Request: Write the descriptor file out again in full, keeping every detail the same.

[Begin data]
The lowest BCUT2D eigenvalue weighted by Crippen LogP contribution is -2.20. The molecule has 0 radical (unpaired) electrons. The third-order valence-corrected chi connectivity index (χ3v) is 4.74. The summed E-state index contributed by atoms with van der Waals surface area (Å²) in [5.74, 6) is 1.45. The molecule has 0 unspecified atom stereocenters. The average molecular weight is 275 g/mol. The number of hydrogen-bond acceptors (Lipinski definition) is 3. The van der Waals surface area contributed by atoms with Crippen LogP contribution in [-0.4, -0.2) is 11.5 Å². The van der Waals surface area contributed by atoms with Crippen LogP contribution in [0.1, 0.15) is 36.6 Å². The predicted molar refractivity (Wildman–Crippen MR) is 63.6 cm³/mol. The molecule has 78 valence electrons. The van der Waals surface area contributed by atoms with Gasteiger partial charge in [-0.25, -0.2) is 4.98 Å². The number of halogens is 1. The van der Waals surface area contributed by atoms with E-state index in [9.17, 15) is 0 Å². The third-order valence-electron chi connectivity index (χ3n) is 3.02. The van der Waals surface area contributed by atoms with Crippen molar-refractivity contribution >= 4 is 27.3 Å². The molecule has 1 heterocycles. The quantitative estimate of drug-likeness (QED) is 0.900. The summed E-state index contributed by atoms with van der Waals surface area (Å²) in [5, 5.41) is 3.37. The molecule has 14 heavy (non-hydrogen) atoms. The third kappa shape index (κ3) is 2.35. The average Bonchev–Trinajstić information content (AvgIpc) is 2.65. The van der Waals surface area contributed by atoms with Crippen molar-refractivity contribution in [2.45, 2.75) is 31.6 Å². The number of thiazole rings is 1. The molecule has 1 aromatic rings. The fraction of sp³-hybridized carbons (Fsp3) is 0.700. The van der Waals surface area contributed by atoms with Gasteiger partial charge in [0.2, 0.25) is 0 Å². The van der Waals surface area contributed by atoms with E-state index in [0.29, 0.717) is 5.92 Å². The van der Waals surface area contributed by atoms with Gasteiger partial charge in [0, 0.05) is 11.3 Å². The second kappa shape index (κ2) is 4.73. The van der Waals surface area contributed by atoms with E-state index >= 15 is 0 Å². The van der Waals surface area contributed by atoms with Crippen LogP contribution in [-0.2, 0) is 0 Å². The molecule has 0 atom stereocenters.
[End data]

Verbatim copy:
The lowest BCUT2D eigenvalue weighted by Crippen LogP contribution is -2.20. The molecule has 0 radical (unpaired) electrons. The third-order valence-corrected chi connectivity index (χ3v) is 4.74. The summed E-state index contributed by atoms with van der Waals surface area (Å²) in [5.74, 6) is 1.45. The molecule has 0 unspecified atom stereocenters. The average molecular weight is 275 g/mol. The number of hydrogen-bond acceptors (Lipinski definition) is 3. The van der Waals surface area contributed by atoms with Crippen LogP contribution in [-0.4, -0.2) is 11.5 Å². The van der Waals surface area contributed by atoms with Crippen LogP contribution in [0.1, 0.15) is 36.6 Å². The predicted molar refractivity (Wildman–Crippen MR) is 63.6 cm³/mol. The molecule has 78 valence electrons. The van der Waals surface area contributed by atoms with Gasteiger partial charge in [-0.25, -0.2) is 4.98 Å². The number of halogens is 1. The van der Waals surface area contributed by atoms with E-state index in [9.17, 15) is 0 Å². The third-order valence-electron chi connectivity index (χ3n) is 3.02. The van der Waals surface area contributed by atoms with Crippen molar-refractivity contribution >= 4 is 27.3 Å². The molecule has 1 heterocycles. The quantitative estimate of drug-likeness (QED) is 0.900. The summed E-state index contributed by atoms with van der Waals surface area (Å²) in [5, 5.41) is 3.37. The molecule has 14 heavy (non-hydrogen) atoms. The third kappa shape index (κ3) is 2.35. The average Bonchev–Trinajstić information content (AvgIpc) is 2.65. The van der Waals surface area contributed by atoms with Crippen molar-refractivity contribution in [2.45, 2.75) is 31.6 Å². The number of thiazole rings is 1. The molecule has 1 aromatic rings. The fraction of sp³-hybridized carbons (Fsp3) is 0.700. The van der Waals surface area contributed by atoms with Gasteiger partial charge in [0.2, 0.25) is 0 Å². The van der Waals surface area contributed by atoms with E-state index in [0.29, 0.717) is 5.92 Å². The van der Waals surface area contributed by atoms with Gasteiger partial charge in [0, 0.05) is 11.3 Å². The second kappa shape index (κ2) is 4.73. The van der Waals surface area contributed by atoms with E-state index >= 15 is 0 Å². The van der Waals surface area contributed by atoms with Crippen LogP contribution in [-0.2, 0) is 0 Å². The molecule has 0 atom stereocenters.